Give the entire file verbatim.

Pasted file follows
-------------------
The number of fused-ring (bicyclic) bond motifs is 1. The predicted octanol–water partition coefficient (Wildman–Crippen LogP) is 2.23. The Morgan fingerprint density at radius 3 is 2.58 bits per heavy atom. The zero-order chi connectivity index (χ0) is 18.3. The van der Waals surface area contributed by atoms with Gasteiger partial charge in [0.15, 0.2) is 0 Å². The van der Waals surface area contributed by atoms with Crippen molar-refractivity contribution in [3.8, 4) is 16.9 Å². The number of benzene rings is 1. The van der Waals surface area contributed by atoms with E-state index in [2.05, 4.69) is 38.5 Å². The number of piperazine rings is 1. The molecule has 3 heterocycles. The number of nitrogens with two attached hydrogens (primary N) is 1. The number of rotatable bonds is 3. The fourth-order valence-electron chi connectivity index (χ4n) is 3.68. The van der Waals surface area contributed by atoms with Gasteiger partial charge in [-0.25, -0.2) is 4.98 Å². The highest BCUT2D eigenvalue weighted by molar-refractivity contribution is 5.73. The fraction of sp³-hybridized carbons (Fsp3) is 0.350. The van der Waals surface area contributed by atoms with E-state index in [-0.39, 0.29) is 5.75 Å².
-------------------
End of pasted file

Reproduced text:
The number of fused-ring (bicyclic) bond motifs is 1. The predicted octanol–water partition coefficient (Wildman–Crippen LogP) is 2.23. The Morgan fingerprint density at radius 3 is 2.58 bits per heavy atom. The zero-order chi connectivity index (χ0) is 18.3. The van der Waals surface area contributed by atoms with Gasteiger partial charge in [0.15, 0.2) is 0 Å². The van der Waals surface area contributed by atoms with Crippen molar-refractivity contribution in [3.8, 4) is 16.9 Å². The number of benzene rings is 1. The van der Waals surface area contributed by atoms with E-state index in [2.05, 4.69) is 38.5 Å². The number of piperazine rings is 1. The molecule has 3 heterocycles. The number of nitrogens with two attached hydrogens (primary N) is 1. The number of rotatable bonds is 3. The fourth-order valence-electron chi connectivity index (χ4n) is 3.68. The van der Waals surface area contributed by atoms with Gasteiger partial charge in [-0.25, -0.2) is 4.98 Å². The highest BCUT2D eigenvalue weighted by molar-refractivity contribution is 5.73. The fraction of sp³-hybridized carbons (Fsp3) is 0.350. The van der Waals surface area contributed by atoms with E-state index in [-0.39, 0.29) is 5.75 Å².